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Table 2 Summary of expert recommendations

From: Management of neutropenic patients in the intensive care unit (NEWBORNS EXCLUDED) recommendations from an expert panel from the French Intensive Care Society (SRLF) with the French Group for Pediatric Intensive Care Emergencies (GFRUP), the French Society of Anesthesia and Intensive Care (SFAR), the French Society of Hematology (SFH), the French Society for Hospital Hygiene (SF2H), and the French Infectious Diseases Society (SPILF)

I. ICU admission and prognosis
RI-1—Neutropenia should probably not be used as triage criteria in cancer patients considered for ICU admission. Performance status, comorbidities, and potentially life-prolonging treatment available are more relevant in this regard (Grade 2−, strong agreement)
RI-2—Neutropenia should probably not be considered as a prognostic factor in critically ill cancer patients (Grade 2-, weak agreement)
RI-3−Intensive care unit admission should probably not be delayed if ICU admission is deemed necessary in critically ill cancer patients (Grade 2-, strong agreement)
II. Prophylaxis and protective isolation
RII-1—Protective isolation should probably be considered in patients with profound (neutrophil count less than 500/mm3) and prolonged (expected neutropenia duration more than 7 days) neutropenia (Grade 2+, strong agreement)
RII-2—Protective isolation should not be considered as a sterile isolation (Grade 1-, strong agreement)
RII-3—Protective isolation should not delay ICU admission or limit patients’ clinical monitoring or access to patients’ rooms in cases of emergency (Grade 1-, strong agreement).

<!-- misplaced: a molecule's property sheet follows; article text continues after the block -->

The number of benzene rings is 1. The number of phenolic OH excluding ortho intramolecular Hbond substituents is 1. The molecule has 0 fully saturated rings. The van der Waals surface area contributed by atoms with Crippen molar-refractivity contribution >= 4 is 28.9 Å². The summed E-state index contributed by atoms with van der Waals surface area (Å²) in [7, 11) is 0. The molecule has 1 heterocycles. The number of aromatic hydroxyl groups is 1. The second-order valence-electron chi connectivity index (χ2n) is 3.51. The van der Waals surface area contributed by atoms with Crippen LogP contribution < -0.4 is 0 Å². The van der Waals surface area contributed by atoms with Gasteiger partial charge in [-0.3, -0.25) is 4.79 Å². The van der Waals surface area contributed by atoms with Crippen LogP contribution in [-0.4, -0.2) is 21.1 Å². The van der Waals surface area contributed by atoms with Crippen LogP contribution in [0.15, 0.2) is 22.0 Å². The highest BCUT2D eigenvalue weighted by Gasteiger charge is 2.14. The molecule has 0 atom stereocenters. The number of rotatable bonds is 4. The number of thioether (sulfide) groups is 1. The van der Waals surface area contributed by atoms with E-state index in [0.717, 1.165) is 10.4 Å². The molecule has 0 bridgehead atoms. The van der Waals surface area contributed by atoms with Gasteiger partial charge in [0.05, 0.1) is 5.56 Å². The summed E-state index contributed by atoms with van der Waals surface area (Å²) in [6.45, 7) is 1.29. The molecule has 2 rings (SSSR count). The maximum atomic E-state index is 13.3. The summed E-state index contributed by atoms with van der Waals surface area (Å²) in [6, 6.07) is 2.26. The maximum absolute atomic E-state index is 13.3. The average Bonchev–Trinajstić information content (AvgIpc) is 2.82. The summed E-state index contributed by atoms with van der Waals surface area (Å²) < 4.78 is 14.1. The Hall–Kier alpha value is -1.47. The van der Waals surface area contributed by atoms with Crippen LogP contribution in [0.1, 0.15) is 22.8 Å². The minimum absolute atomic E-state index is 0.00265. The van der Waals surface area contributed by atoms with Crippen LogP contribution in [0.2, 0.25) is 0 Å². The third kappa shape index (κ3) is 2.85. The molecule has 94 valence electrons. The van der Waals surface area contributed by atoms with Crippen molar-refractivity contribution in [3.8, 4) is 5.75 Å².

RII-4—Antibacterial prophylaxis should probably not be performed in critically patients with neutropenia (Grade 2-, strong agreement)
RII-5—Anti-Aspergillus prophylaxis should probably be used in critically ill neutropenic patients with acute myeloid leukemia or myelodysplastic syndrome with both induction and consolidation therapy used when neutropenia is expected to be profound (neutrophil count less than 500/mm3) and with an expected duration of at least 15 days (Grade 2+, weak agreement)
RII-6—Anti-Aspergillus prophylaxis should probably be used in high-risk critically ill neutropenic patients (myeloablative conditioning regimens, older patients, transplant in patients with active disease, umbilical/placental cord blood transplant) (Grade 2+, weak agreement)
RII-7−Anti-Aspergillus prophylaxis should probably be used in critically ill neutropenic patients with severe idiopathic medullary aplasia (neutrophil count less than 500/mm3) (Grade 2+, weak agreement)
III. Acute respiratory failure management